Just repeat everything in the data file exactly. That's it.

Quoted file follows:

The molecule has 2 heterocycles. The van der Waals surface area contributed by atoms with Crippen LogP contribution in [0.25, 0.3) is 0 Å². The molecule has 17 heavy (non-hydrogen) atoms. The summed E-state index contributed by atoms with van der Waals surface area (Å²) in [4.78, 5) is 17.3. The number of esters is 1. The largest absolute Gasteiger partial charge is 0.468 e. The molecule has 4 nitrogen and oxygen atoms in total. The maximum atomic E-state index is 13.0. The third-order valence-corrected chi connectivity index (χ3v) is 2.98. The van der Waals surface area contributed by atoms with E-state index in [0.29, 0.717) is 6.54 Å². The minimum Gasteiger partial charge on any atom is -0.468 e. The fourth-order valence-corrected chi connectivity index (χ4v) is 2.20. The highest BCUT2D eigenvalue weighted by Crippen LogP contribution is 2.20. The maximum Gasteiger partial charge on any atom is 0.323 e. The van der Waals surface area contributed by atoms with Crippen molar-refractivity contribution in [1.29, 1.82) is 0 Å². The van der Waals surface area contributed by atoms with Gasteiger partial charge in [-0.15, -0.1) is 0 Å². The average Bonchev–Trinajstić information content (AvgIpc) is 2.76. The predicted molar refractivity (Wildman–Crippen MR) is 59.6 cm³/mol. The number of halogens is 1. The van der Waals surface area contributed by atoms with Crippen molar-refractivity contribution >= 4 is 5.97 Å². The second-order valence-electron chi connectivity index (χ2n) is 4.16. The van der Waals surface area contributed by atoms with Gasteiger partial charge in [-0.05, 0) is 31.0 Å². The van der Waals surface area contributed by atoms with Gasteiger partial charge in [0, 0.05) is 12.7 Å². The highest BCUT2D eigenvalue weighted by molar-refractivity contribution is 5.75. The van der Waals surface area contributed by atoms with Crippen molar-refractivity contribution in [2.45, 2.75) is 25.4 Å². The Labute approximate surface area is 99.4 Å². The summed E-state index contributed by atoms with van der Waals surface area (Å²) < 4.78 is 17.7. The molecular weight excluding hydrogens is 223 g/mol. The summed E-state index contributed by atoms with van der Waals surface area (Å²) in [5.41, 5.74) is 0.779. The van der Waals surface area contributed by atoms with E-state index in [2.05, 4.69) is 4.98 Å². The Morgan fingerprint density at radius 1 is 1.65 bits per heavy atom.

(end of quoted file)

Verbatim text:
The molecule has 2 heterocycles. The van der Waals surface area contributed by atoms with Crippen LogP contribution in [0.25, 0.3) is 0 Å². The molecule has 17 heavy (non-hydrogen) atoms. The summed E-state index contributed by atoms with van der Waals surface area (Å²) in [4.78, 5) is 17.3. The number of esters is 1. The largest absolute Gasteiger partial charge is 0.468 e. The molecule has 4 nitrogen and oxygen atoms in total. The maximum atomic E-state index is 13.0. The third-order valence-corrected chi connectivity index (χ3v) is 2.98. The van der Waals surface area contributed by atoms with E-state index in [0.29, 0.717) is 6.54 Å². The minimum Gasteiger partial charge on any atom is -0.468 e. The fourth-order valence-corrected chi connectivity index (χ4v) is 2.20. The highest BCUT2D eigenvalue weighted by Crippen LogP contribution is 2.20. The maximum Gasteiger partial charge on any atom is 0.323 e. The van der Waals surface area contributed by atoms with Crippen molar-refractivity contribution in [1.29, 1.82) is 0 Å². The van der Waals surface area contributed by atoms with Gasteiger partial charge in [-0.15, -0.1) is 0 Å². The average Bonchev–Trinajstić information content (AvgIpc) is 2.76. The predicted molar refractivity (Wildman–Crippen MR) is 59.6 cm³/mol. The number of halogens is 1. The van der Waals surface area contributed by atoms with Crippen molar-refractivity contribution >= 4 is 5.97 Å². The second-order valence-electron chi connectivity index (χ2n) is 4.16. The van der Waals surface area contributed by atoms with Gasteiger partial charge in [-0.05, 0) is 31.0 Å². The van der Waals surface area contributed by atoms with Gasteiger partial charge in [0, 0.05) is 12.7 Å². The highest BCUT2D eigenvalue weighted by molar-refractivity contribution is 5.75. The van der Waals surface area contributed by atoms with Crippen molar-refractivity contribution in [2.45, 2.75) is 25.4 Å². The Labute approximate surface area is 99.4 Å². The summed E-state index contributed by atoms with van der Waals surface area (Å²) < 4.78 is 17.7. The molecular weight excluding hydrogens is 223 g/mol. The summed E-state index contributed by atoms with van der Waals surface area (Å²) in [5.41, 5.74) is 0.779. The van der Waals surface area contributed by atoms with E-state index in [2.05, 4.69) is 4.98 Å². The Morgan fingerprint density at radius 1 is 1.65 bits per heavy atom.